Adding a Response to our Cloud Function request

The first thing we should determine is: what data does the application need to display?

For now, we can say that it needs:

  1. The city name
  2. The country name
  3. The maximum temperature
  4. The minimum temperature
  5. The date for the forecast

With this information, we can create a new class that encapsulates all this data, with a toJson method that allows serializing the content.

import 'dart:convert';

class WeatherLocation {
  final String location;
  final String country;
  final int epochTime;
  final double maximum;
  final double minimum;

    required this.location,
    required this.country,
    required this.maximum,
    required this.minimum,
    required this.epochTime,

  Map<String, dynamic> toMap() {
    return {
      'location': location,
      'country': country,
      'epochTime': epochTime,
      'maximum': maximum,
      'minimum': minimum,

  String toJson() => json.encode(toMap());

  factory WeatherLocation.fromMap(Map<String, dynamic> map) {
    return WeatherLocation(
      location: map['location'],
      country: map['country'],
      epochTime: map['epochTime'],
      maximum: map['maximum'],
      minimum: map['minimum'],

  factory WeatherLocation.fromJson(String source) => WeatherLocation.fromMap(json.decode(source));

Next, we can change our forecast query loop to create a new WeatherLocation object each time we get a response from the server:

Future<Response> function(Request request) async {
  // ... 
  final List<WeatherLocation> result = <WeatherLocation>[];

  for (var city in cities) {
    final weatherSearch = Uri.parse(
    final weather = await http
        .then((response) => jsonDecode(response.body))
        .then((weather) => Weather.fromMap(weather));

        epochTime: weather.dailyForecasts.first.epochDate,
        location: city.localizedName,
        country: city.region.englishName,
        maximum: weather.dailyForecasts.first.temperature.maximum.value,
        minimum: weather.dailyForecasts.first.temperature.minimum.value,

Finally, we create a Map from the WeatherLocation list, and serialize it to JSON using the jsonEncode function so that it outputs a String. This String is going to be what we send as a response with the Response.ok function:

Future<Response> function(Request request) async {
  final resultMap = result.map((location) => location.toMap()).toList();

  return Response.ok(jsonEncode(resultMap));

Now, if we run the server via dart bin/server.dart we can use curl to get test it:

$ curl -i -X POST -H "Content-Type: application/json" -d '{"query":"fenix"}' http://localhost:8080/
HTTP/1.1 200 OK
date: Sat, 13 Nov 2021 19:36:45 GMT
content-length: 194
x-frame-options: SAMEORIGIN
content-type: text/plain; charset=utf-8
x-xss-protection: 1; mode=block
x-content-type-options: nosniff
server: dart:io with Shelf

[{"location":"Fenix","maximum":21.3,"minimum":0.3,"country":"United States","epochTime":1636804800},{"location":"Fenix","maximum":32.3,"minimum":22.6,"country":"Ecuador","epochTime":1636804800}]%

Publishing the Cloud Function

Since our Cloud Function works locally, we can now deploy it using the following steps:

  1. Create a new Google Cloud project and retrieve its ID;
  2. Activate billing for the project;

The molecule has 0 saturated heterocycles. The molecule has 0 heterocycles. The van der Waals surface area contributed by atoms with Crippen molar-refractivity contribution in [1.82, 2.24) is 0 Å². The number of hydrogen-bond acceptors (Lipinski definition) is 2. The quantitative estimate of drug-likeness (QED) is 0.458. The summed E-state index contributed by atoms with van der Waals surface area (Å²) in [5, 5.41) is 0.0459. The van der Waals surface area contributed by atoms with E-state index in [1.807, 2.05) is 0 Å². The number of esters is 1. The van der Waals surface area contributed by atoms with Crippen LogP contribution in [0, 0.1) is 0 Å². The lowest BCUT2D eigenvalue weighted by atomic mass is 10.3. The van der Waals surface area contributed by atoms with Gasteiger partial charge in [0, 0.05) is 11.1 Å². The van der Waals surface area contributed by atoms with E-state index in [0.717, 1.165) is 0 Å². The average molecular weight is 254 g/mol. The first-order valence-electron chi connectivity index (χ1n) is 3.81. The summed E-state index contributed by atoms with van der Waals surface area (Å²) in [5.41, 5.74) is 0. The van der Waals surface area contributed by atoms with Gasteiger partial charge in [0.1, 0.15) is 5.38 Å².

3. Install Google Cloud SDK;
  4. Use $ gcloud auth login to login to your Google account;
  5. Set the specific project you want to deploy your cloud function with $ gcloud config set project <PROJECT_ID> with the ID from step 1.

Now we can manage our Google Cloud project via the command line, including deploying a new Cloud Function.

To publish the cloud function we will need to use:

$ gcloud beta run deploy <name> \
  --source=. \
  --region=<server> \
  --platform managed \
  --allow-unauthenticated # If we want everyone to access this endpoint

For our specific example it would be:

$ gcloud beta run deploy weather-cloud-function \
  --source=. \
  --region=us-central1 \
  --platform managed \

At the end of the process, you will receive URL for us to access it such as:


As with the previous example, to test our cloud function, we can always use curl.

Using Cloud Functions inside our Flutter apps

Using a Cloud Function is as simple as querying a REST API endpoint.

We going to use the http package, with a specific query parameter, and use a POST method to the Cloud Function URL:

Future<List<WeatherLocation>> searchWeather(String input) {
    return http
            body: jsonEncode({'query': input}))
        .then((response) => jsonDecode(response.body) as Iterable)
        .then((json) =>
            json.map((value) => WeatherLocation.fromMap(value)).toList());  

With this, we can now create a simple Weather application:

Example App


Apart from serving as simple endpoints to protect API keys, we can use Cloud Functions to “react” to specific events:

  1. They can be called in response to an event, such as merging into the main branch of a GitHub repository, and react to it by performing actions - sending a slack message with a summary and calling our CD to start the deployment with the newly merged code;
  2. When a value is updated in Firebase Firestore, we can use a Cloud Function to dispatch a notification to certain users;

Moreover, with dartfn we not only have a simple setup project but a Docker file and a Makefile which we can explore in future content. This makes it easier to create maintainable cloud functions that can be tested and integrated with a simple CI/CD environment.

Finally, the ability to use Dart as a language to develop the cloud functions and the ease of use of the gcloud SDK, makes Cloud Functions a technology to consider when we want to have serverless execution of functions.

The code for this project is hosted in Github at: https://github.com/Vanethos/dart_weather_cloud_function